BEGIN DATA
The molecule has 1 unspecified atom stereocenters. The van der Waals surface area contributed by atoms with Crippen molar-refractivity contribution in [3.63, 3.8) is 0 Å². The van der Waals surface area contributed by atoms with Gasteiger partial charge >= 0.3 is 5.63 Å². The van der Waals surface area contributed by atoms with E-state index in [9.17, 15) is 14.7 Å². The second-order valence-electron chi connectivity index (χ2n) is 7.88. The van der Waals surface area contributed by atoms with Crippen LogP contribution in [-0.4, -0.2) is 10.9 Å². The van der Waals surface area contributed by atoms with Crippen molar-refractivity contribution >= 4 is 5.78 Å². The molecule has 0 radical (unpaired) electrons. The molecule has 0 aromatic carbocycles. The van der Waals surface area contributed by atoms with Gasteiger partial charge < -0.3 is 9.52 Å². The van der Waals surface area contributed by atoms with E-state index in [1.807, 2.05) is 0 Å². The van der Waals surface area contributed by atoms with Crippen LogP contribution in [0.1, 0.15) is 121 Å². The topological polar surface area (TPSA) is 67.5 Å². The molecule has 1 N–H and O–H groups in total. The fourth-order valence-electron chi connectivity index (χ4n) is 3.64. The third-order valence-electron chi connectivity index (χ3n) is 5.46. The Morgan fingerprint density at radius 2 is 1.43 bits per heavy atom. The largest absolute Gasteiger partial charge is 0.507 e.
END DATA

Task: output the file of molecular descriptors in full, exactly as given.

The molecule has 1 unspecified atom stereocenters. The van der Waals surface area contributed by atoms with Crippen molar-refractivity contribution in [3.63, 3.8) is 0 Å². The van der Waals surface area contributed by atoms with Gasteiger partial charge >= 0.3 is 5.63 Å². The van der Waals surface area contributed by atoms with E-state index in [9.17, 15) is 14.7 Å². The second-order valence-electron chi connectivity index (χ2n) is 7.88. The van der Waals surface area contributed by atoms with Crippen LogP contribution in [-0.4, -0.2) is 10.9 Å². The van der Waals surface area contributed by atoms with Crippen molar-refractivity contribution >= 4 is 5.78 Å². The molecule has 0 radical (unpaired) electrons. The molecule has 0 aromatic carbocycles. The van der Waals surface area contributed by atoms with Gasteiger partial charge < -0.3 is 9.52 Å². The van der Waals surface area contributed by atoms with E-state index in [1.807, 2.05) is 0 Å². The van der Waals surface area contributed by atoms with Crippen LogP contribution in [0.1, 0.15) is 121 Å². The topological polar surface area (TPSA) is 67.5 Å². The molecule has 1 N–H and O–H groups in total. The fourth-order valence-electron chi connectivity index (χ4n) is 3.64. The third-order valence-electron chi connectivity index (χ3n) is 5.46. The Morgan fingerprint density at radius 2 is 1.43 bits per heavy atom. The largest absolute Gasteiger partial charge is 0.507 e.